Boats and Asymmetrics
"Sportboat" was the invention of a clever magazine
editor, who was searching for a catchy phase to describe
a new genre of sailboat small, light, and fast. This
new breed, as he saw it, would give us uncomplicated, uncompromised
racing, unabashedly fearless of the handicappers.
Boats like the Ultimate 20 are catching on simply because
they are so much fun to sail. That fun comes from both the
cloud of canvas that they spread and the challenge of learning
how to tame it. To race one of these boats is a snap. To
win, however, will require you to learn some new spinnaker
The earliest sportboats were equipped with conventional
spinnaker poles and symmetrical sails because PHRF didn't
allow asymmetrics. That has changed. PHRF fleets have legalized
asymmetric spinnakers for sportboats like the Ultimate 20
that are equipped with bowsprits.
Trimming the asymmetric
Asymmetric spinnakers have long luffs, short leeches and
a draft forward, open-leech shape. As long as the apparent
wind and the pole are well forward, an asymmetric is always
faster than a symmetrical spinnaker.
In light air, the apparent wind is always forward when
sailing downwind. In these conditions you would typically
jibe through 90 degrees. Pointing the boat dead downwind
is plain slow.
As the breeze builds all boats can sail lower angles as
pressure on the spinnaker builds. With a sportboat, however,
you cannot square the pole aft as you would with a conventional
spinnaker. This means that you are limited as to how "deep,"
or directly downwind, you can sail. When racing in PHRF,
the only condition in which a sportboat has trouble saving
her time is running in 10-15 knot winds.
There are a number of things you
can do to encourage your asymmetrical spinnaker to "project"
its luff to weather in these conditions. First, ask your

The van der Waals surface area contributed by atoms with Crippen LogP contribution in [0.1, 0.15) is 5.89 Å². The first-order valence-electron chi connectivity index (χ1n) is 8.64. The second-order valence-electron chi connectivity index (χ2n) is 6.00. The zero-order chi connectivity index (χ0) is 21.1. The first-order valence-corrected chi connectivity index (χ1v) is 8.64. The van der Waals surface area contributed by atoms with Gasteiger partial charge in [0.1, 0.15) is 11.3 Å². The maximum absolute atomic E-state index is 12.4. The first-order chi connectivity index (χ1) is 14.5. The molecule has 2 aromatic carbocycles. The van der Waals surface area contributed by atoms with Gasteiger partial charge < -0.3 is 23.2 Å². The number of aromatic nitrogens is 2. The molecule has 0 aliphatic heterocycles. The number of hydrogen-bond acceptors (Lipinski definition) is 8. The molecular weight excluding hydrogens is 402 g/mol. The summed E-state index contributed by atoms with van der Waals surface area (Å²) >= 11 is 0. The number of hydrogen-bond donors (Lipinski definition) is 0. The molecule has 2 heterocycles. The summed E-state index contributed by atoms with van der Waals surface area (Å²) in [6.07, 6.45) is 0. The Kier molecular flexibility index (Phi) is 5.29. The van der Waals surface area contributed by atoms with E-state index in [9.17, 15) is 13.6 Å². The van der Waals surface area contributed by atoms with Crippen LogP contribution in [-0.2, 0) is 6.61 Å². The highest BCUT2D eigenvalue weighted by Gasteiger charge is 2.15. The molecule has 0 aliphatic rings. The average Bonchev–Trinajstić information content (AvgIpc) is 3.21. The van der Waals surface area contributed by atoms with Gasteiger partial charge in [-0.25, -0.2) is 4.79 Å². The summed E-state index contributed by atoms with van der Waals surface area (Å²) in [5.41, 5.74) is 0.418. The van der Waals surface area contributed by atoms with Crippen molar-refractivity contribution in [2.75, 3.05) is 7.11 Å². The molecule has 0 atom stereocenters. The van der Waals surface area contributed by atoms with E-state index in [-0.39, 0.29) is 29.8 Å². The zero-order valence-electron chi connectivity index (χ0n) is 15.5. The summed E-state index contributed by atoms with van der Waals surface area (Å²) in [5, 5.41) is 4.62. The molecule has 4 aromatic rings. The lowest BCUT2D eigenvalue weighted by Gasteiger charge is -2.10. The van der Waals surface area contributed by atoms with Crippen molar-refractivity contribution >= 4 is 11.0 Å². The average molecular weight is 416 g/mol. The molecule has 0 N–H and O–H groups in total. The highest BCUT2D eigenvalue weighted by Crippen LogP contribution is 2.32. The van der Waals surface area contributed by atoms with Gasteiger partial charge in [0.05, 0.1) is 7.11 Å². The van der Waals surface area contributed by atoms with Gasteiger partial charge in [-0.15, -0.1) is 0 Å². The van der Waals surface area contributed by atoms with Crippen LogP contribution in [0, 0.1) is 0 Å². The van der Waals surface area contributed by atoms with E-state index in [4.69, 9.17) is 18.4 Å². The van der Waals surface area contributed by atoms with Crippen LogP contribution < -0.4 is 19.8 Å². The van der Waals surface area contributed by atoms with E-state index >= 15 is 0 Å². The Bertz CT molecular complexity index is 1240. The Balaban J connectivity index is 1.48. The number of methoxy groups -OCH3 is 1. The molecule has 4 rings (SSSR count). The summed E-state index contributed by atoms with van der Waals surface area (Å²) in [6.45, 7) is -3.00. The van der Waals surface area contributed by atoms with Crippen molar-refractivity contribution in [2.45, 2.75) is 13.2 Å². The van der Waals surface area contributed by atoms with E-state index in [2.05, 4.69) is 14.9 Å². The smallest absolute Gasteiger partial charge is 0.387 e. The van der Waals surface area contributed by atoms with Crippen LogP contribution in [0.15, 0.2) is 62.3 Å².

sailmaker to make your sail fuller, especially in the head,
and with a minimum length leech and a maximum length luff.
With a short leech you can ease the sheet without over
twisting the sail. Too much twist causes the head to collapse
When you have a longer luff, the sail will fly further
away from the boat so as you ease the sheet the luff will
have more of a natural tendency to rotate to weather. Easing
the halyard and tack line 6" each also encourages this
However, as you fly the luff farther from the boat, it
also becomes flatter and more unstable. That is why you
want to choose a sail that is designed to be fuller.
As a trimmer, what you are looking for is a 5"-10"
curl in the luff as you ease the sheet. If the curl is too
large, the whole sail can collapse before you are able to
trim the curl out. If this happens, tighten the halyard
and tack line. This will make the luff of the sail fuller,
more draft-forward, and less critical to trim.
You dont trim an asymmetric chute like a symmetrical
one. You fly it by the telltales on the luff, like a jib.
In light to moderate air, the goal is to sail the boat as
low as possible without the sail collapsing behind the blanket
of the mainsail. A common mistake for a new helmsman is
to head down when the chute collapses. The sail usually
collapses because the mainsail is blanketing it; you have
to head up to fill it.
The trimmer must constantly talk to the helmsman about
the pressure on his sheet. As soon as the pressure softens,
he must tell the helmsman to head up slightly until the
sail is repressurized.
As the wind builds, there will come a point when, if you
head up instead of down in a puff, the boat will start to
plane. The apparent wind shifts forward with the added speed,
and the asymmetric chute comes into its own again.
Once planing, sail as low as you can. But dont let
the boat drop off the plane. Your VMG (velocity made good)
downwind is always better with the increased speed, even
if you have to sail slightly higher to get it.
In planing and surfing conditions, a sportboat can accelerate
so fast that your feet come out from under you. No winch
can keep up with the almost instantaneous changes in the
apparent wind. The trimmer has to sit down and trim the